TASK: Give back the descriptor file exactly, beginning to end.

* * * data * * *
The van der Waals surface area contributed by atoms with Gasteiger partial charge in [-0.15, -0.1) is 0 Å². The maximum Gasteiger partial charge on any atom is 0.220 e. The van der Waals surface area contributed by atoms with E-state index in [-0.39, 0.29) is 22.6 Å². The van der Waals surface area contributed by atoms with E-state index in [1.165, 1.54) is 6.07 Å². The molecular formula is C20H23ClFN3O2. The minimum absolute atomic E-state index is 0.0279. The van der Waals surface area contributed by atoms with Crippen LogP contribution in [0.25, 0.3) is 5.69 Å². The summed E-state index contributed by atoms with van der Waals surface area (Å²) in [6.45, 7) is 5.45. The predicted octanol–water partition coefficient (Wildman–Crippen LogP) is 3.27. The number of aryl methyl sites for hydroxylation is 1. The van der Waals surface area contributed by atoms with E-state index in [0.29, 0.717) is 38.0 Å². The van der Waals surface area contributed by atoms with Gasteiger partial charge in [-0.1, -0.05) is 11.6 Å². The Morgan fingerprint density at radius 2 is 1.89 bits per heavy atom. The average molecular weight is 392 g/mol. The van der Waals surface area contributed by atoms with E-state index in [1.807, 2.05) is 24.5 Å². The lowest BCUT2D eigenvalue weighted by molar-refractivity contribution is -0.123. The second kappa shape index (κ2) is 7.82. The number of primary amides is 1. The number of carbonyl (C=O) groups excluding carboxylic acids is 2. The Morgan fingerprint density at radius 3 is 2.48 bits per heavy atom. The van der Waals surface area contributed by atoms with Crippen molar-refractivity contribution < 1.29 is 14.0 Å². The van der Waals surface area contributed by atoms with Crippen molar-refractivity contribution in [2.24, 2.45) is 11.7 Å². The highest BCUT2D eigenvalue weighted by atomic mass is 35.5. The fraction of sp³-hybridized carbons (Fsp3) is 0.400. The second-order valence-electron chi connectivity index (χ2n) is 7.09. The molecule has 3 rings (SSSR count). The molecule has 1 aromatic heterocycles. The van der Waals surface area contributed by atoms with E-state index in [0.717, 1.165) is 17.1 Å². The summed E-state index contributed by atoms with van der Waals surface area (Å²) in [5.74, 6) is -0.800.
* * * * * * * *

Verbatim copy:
The van der Waals surface area contributed by atoms with Gasteiger partial charge in [-0.15, -0.1) is 0 Å². The maximum Gasteiger partial charge on any atom is 0.220 e. The van der Waals surface area contributed by atoms with E-state index in [-0.39, 0.29) is 22.6 Å². The van der Waals surface area contributed by atoms with E-state index in [1.165, 1.54) is 6.07 Å². The molecular formula is C20H23ClFN3O2. The minimum absolute atomic E-state index is 0.0279. The van der Waals surface area contributed by atoms with Crippen LogP contribution in [0.25, 0.3) is 5.69 Å². The summed E-state index contributed by atoms with van der Waals surface area (Å²) in [6.45, 7) is 5.45. The predicted octanol–water partition coefficient (Wildman–Crippen LogP) is 3.27. The number of aryl methyl sites for hydroxylation is 1. The van der Waals surface area contributed by atoms with E-state index in [0.29, 0.717) is 38.0 Å². The van der Waals surface area contributed by atoms with Gasteiger partial charge in [-0.1, -0.05) is 11.6 Å². The Morgan fingerprint density at radius 2 is 1.89 bits per heavy atom. The average molecular weight is 392 g/mol. The van der Waals surface area contributed by atoms with E-state index in [1.807, 2.05) is 24.5 Å². The lowest BCUT2D eigenvalue weighted by molar-refractivity contribution is -0.123. The second kappa shape index (κ2) is 7.82. The number of primary amides is 1. The number of carbonyl (C=O) groups excluding carboxylic acids is 2. The Morgan fingerprint density at radius 3 is 2.48 bits per heavy atom. The van der Waals surface area contributed by atoms with Crippen molar-refractivity contribution < 1.29 is 14.0 Å². The van der Waals surface area contributed by atoms with Crippen molar-refractivity contribution in [2.24, 2.45) is 11.7 Å². The highest BCUT2D eigenvalue weighted by atomic mass is 35.5. The fraction of sp³-hybridized carbons (Fsp3) is 0.400. The second-order valence-electron chi connectivity index (χ2n) is 7.09. The molecule has 3 rings (SSSR count). The molecule has 1 aromatic heterocycles. The van der Waals surface area contributed by atoms with E-state index in [0.717, 1.165) is 17.1 Å². The summed E-state index contributed by atoms with van der Waals surface area (Å²) in [5.74, 6) is -0.800.